The Age of Reason had many fathers and many moving parts. Goldblatt’s brilliant chronicle is a tasty, page-turning mix of scholarship with historical adventure. Betraying Spinoza: The Renegade Jew Who Gave Us Modernity (Random House, 2006) is a more cerebral work that likewise gives all credit to its central character for having broken religion’s iron grip on Western culture. (Who can blame these hard-working writers for wanting their protagonist to be the Main Man?) Rebecca Newberger Goldstein – noted novelist and professor of philosophy – does an elegant job of plunking her reader down in 17th Century Amsterdam, the most liberal-minded and inclusive community of its day in Northern Europe. Also the wealthiest: savvy Lowlanders, bereft of natural resources, were all about making money through trade. (The Amsterdam bourse oversaw the first large-scale market in the sort of financial derivatives that have become notorious in recent times.) Dutch openness wasn’t so much principled as pragmatic: where was the profit in interfering with a vigorous traffic in foreign ships, goods and people?
Not that life in Amsterdam was all ducats, intermarriage and casual Fridays. There were rules, lots of them. Relations between Catholics and newly-minted Protestants were prickly at best, with the former forced to worship in secret. Jews fleeing the Inquisition in Spain and Portugal were permitted to settle in the city as long as they provided for their own, wed their sons and daughters within the tribe, observed their religion quietly, did business profitably but without ostentation and in general gave Holland no reason to regret its hospitality. To preserve this comfortable arrangement, the Jewish community policed itself vigorously, even ruthlessly. When it realized that Spinoza, the brilliant young Jew, was taking his rationalist writings and teachings to an extreme that precluded the existence of an all-knowing, paternalistic God – an affront to Calvinist and Sephardim alike – Amsterdam’s Jewish community took the dire step of banishing him from their midst at the ripe old age of 23 (interestingly, the Hebrew word for “heretic” derives from the name Epicurus). Undaunted, Spinoza continued writing his masterwork, Ethics, which was published after his early death at 45.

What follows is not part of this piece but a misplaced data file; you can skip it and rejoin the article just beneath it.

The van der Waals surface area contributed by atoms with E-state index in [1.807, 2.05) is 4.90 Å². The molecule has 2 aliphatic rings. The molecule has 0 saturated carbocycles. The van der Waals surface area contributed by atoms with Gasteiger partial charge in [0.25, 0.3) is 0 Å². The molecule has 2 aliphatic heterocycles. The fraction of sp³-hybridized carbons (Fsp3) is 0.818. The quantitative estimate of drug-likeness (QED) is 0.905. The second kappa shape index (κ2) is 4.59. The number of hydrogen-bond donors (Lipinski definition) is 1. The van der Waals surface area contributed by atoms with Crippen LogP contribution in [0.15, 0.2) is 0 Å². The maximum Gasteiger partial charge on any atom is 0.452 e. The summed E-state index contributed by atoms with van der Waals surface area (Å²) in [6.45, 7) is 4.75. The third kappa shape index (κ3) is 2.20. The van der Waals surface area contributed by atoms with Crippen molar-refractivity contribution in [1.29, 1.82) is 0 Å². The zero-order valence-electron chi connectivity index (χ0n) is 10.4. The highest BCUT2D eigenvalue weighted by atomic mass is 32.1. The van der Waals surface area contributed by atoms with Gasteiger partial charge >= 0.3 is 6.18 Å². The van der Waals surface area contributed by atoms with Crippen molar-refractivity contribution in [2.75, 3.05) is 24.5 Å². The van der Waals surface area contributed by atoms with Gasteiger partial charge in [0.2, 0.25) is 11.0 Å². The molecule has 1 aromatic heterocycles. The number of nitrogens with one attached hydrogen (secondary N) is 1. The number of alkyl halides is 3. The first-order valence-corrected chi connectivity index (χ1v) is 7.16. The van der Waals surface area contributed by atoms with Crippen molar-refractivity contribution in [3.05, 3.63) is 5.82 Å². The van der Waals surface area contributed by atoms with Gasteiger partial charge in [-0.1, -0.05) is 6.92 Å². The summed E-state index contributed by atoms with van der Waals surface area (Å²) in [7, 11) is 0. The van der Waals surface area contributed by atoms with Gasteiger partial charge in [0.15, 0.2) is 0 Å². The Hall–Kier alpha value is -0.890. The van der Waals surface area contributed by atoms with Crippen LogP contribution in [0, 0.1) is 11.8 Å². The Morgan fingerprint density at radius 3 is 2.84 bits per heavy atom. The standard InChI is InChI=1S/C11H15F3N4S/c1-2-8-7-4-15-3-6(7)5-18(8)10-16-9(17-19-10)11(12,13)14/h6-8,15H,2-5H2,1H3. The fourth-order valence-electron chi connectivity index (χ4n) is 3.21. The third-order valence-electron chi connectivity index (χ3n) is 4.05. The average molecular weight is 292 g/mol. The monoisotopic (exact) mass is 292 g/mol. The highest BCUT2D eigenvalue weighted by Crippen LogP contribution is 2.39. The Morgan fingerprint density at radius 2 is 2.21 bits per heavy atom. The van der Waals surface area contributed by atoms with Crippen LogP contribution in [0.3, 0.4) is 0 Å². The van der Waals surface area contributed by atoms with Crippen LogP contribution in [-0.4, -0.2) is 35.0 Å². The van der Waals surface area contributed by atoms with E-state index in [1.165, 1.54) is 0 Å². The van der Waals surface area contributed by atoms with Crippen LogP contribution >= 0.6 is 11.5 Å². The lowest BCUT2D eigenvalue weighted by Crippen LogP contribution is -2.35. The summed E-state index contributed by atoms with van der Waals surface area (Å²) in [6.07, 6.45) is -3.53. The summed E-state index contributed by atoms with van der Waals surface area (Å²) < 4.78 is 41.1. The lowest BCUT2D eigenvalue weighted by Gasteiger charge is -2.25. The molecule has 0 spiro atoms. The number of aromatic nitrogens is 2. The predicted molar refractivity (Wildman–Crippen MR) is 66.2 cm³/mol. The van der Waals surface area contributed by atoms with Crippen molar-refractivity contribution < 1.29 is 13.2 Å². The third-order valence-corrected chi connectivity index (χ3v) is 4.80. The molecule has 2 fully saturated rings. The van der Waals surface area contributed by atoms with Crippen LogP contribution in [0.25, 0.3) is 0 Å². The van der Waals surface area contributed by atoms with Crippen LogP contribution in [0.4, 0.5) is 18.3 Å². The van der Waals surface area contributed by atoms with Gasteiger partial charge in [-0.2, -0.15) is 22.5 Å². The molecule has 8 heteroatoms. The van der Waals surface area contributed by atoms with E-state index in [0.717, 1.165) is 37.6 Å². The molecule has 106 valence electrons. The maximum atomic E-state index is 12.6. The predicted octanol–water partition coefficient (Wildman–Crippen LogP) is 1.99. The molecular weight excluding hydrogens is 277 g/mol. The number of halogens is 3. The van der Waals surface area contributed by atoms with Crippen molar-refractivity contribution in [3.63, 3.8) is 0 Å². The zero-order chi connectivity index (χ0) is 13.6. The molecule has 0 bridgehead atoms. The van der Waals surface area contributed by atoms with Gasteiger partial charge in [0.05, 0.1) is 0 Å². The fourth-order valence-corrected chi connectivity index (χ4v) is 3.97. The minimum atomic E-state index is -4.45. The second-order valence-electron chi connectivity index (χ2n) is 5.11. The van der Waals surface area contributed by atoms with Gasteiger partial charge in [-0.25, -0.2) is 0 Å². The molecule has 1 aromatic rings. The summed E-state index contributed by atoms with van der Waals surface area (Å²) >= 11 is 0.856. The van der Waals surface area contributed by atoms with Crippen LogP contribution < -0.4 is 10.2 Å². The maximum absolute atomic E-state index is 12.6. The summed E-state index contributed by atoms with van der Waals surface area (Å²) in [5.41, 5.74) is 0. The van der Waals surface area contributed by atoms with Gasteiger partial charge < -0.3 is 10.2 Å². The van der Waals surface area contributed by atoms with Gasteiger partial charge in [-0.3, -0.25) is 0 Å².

Goldstein’s Spinoza is presented as a man of almost pure intellect, insisting that in this universe, where the laws of Nature and mathematics are demonstrably consistent, the assertion of God’s existence must stand the test of strict, logical proof. Spinoza knew how to crunch the numbers; crunch them he did, and God did not make the cut. At least not the vain, arbitrary, demanding, anthropomorphic God of the Judeo-Christian tradition. In Spinoza’s model, God is everything, everything is God and has been for Eternity, and knowing this is loving God. What need, in that universe, is there for a deity who deals in beginnings and ends, gives us commandments, hears our complaints, metes out reward and punishment?